Fox Rich: "The privilege of intimacy." That was so well-said.
Rob Rich: As I'm listening to Garrett's response and Fox's response, I was thinking to myself that after so many years of being made to strip search and those kind of things when you enter into the prison system, it has a way of making you lower your inhibitions before long. Even in those crowded spaces, you find a way to create walls when you're trying to figure out how to create some level of intimacy as decently as possible. Even at a visitation setting, Fox and I, we would get reprimanded from time to time from the security officers that would be walking around. I remember one time in particular, a lady walked up to our table and I was rubbing up and down the side of Fox's forearm, and the lady says, "Excuse me, but I'm going to have to ask you to stop rubbing her arm like that."
Fox Rich: Can you imagine that? [Laughs]
Rob Rich: I'm like, "Wow, rubbing her arm?" But I guess maybe on the outside looking in, it looked far more intimate than maybe I had taken into consideration. So, to think that we used to be reprimanded on a regular basis in visitation -- where something as simple as a kiss was looked on in a certain way -- and to know now that with the picture on the poster for the film, we're now kissing all over the world.
Fox Rich: We say we used to sneak kisses in visitation, and now we're being depicted kissing all over the world. How good is God?
Garrett, what was your experience of showing FoxandRob the film?
Bradley: I think any filmmaker to a certain extent is nervous. Not nervous in the sense of feeling like I did something wrong, but nervous in the sense that there's an inherent challenge when you're making a film, when you can only tell a story one frame at a time. And we know that as human beings, our stories are so much broader and so much bigger than what can be told within those confines, but want to make sure that you do the totality of a person and a family and their experience justice within that framework. So, I think for me, that was the most important thing.
Fox and the whole family were so patient, because I just remember even down to the title of the film, Fox was like, "I need something to work with, Garrett." Like, "Give me the title of the film. What is the title of the film?" [Laughs] I couldn't even conceive of it until I felt like the film was really finished. And with everything I do, it's really important to share the work with the people who I made the film with -- to get their blessing, to get their feedback -- before I call it finished. We watched the film at Concordia Studios together, and it was one of the profound moments of my life, of being able to share something that I felt we made together in honor of their story and in honor of 2.3 million people. It was incredibly emotional.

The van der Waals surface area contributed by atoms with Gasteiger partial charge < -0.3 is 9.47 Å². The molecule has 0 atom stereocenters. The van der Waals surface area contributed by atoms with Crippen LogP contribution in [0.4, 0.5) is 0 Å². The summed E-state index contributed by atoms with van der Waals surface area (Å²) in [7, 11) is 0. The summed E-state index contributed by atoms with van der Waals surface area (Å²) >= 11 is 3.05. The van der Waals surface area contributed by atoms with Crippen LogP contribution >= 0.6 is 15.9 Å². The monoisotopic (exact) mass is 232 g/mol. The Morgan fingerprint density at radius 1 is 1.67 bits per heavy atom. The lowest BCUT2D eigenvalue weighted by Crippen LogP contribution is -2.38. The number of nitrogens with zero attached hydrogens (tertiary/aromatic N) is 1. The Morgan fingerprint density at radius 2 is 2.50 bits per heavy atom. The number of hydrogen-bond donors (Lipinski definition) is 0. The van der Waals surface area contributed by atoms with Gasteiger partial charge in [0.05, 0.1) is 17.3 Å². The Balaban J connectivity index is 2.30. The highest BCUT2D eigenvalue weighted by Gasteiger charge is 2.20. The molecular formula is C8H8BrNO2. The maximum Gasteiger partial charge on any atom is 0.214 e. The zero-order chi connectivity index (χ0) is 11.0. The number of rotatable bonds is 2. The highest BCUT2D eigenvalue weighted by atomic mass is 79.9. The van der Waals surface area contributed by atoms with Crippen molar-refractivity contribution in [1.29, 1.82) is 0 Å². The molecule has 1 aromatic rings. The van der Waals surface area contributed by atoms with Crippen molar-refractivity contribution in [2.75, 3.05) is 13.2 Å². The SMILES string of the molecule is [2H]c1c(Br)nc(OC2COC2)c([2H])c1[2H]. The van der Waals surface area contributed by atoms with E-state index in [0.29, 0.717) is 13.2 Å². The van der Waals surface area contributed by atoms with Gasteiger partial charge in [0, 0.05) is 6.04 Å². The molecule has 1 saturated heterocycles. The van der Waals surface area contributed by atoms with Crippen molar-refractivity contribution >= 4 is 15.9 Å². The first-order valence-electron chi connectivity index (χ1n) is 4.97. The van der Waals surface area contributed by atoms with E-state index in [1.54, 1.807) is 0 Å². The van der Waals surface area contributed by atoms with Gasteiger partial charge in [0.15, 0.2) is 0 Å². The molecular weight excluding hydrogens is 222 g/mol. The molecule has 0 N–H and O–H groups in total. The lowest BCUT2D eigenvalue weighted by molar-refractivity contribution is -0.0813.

FoxandRob, what was it like watching the film for the first time?
Fox Rich: Tissue and snot. [Laughs] I mean, that's all I can say. And I'm still crying. We cried that day when we saw it right before Sundance. I cry when I see the trailer. I'm not even a cry-baby, but my god! I'm just hoping that other families are able to be as equally moved by the truth and artistry that Garrett has put together in this mesmerizing portrait of resilience and radical love.
Rob Rich: And I would venture to say that for me, the first encounter with the film was bittersweet, mainly because of the fact that when you're fighting for your freedom and trying to get out, you're not really focused on a whole lot of the other things that are going on. But a film has a way of putting things in time and slowing it down enough to where you can see how much your children have grown up and then you start to realize just how much time has been lost. So, for me, it was bittersweet. I was so glad to be able to see a lot of what I had been missing, but at the same time, knowing how much time has lapsed.